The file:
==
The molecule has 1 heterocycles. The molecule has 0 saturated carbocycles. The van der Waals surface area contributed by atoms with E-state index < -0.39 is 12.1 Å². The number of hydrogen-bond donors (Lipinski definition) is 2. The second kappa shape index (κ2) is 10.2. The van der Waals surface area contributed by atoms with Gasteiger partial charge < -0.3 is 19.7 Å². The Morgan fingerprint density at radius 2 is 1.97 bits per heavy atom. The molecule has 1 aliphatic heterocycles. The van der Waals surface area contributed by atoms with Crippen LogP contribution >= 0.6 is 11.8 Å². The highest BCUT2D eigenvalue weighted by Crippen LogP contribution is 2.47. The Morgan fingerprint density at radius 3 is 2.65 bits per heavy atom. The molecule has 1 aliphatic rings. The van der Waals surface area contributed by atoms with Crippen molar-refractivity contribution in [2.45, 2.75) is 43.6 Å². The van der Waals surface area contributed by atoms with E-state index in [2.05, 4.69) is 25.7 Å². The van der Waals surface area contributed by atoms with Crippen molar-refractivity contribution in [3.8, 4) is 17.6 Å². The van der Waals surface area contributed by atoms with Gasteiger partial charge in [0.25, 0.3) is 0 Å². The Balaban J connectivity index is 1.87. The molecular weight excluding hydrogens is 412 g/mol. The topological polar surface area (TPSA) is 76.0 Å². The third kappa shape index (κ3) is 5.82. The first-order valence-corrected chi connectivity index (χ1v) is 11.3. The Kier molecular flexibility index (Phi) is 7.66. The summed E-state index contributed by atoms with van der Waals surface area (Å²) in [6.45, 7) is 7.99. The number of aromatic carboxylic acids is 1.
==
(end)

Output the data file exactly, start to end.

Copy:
The molecule has 1 heterocycles. The molecule has 0 saturated carbocycles. The van der Waals surface area contributed by atoms with E-state index < -0.39 is 12.1 Å². The number of hydrogen-bond donors (Lipinski definition) is 2. The second kappa shape index (κ2) is 10.2. The van der Waals surface area contributed by atoms with Gasteiger partial charge < -0.3 is 19.7 Å². The Morgan fingerprint density at radius 2 is 1.97 bits per heavy atom. The molecule has 1 aliphatic heterocycles. The van der Waals surface area contributed by atoms with Crippen LogP contribution >= 0.6 is 11.8 Å². The highest BCUT2D eigenvalue weighted by Crippen LogP contribution is 2.47. The Morgan fingerprint density at radius 3 is 2.65 bits per heavy atom. The molecule has 1 aliphatic rings. The van der Waals surface area contributed by atoms with Crippen molar-refractivity contribution in [2.45, 2.75) is 43.6 Å². The van der Waals surface area contributed by atoms with E-state index in [2.05, 4.69) is 25.7 Å². The van der Waals surface area contributed by atoms with Crippen molar-refractivity contribution in [3.8, 4) is 17.6 Å². The van der Waals surface area contributed by atoms with Gasteiger partial charge in [0.25, 0.3) is 0 Å². The Balaban J connectivity index is 1.87. The molecular weight excluding hydrogens is 412 g/mol. The topological polar surface area (TPSA) is 76.0 Å². The third kappa shape index (κ3) is 5.82. The first-order valence-corrected chi connectivity index (χ1v) is 11.3. The Kier molecular flexibility index (Phi) is 7.66. The summed E-state index contributed by atoms with van der Waals surface area (Å²) in [6.45, 7) is 7.99. The number of aromatic carboxylic acids is 1.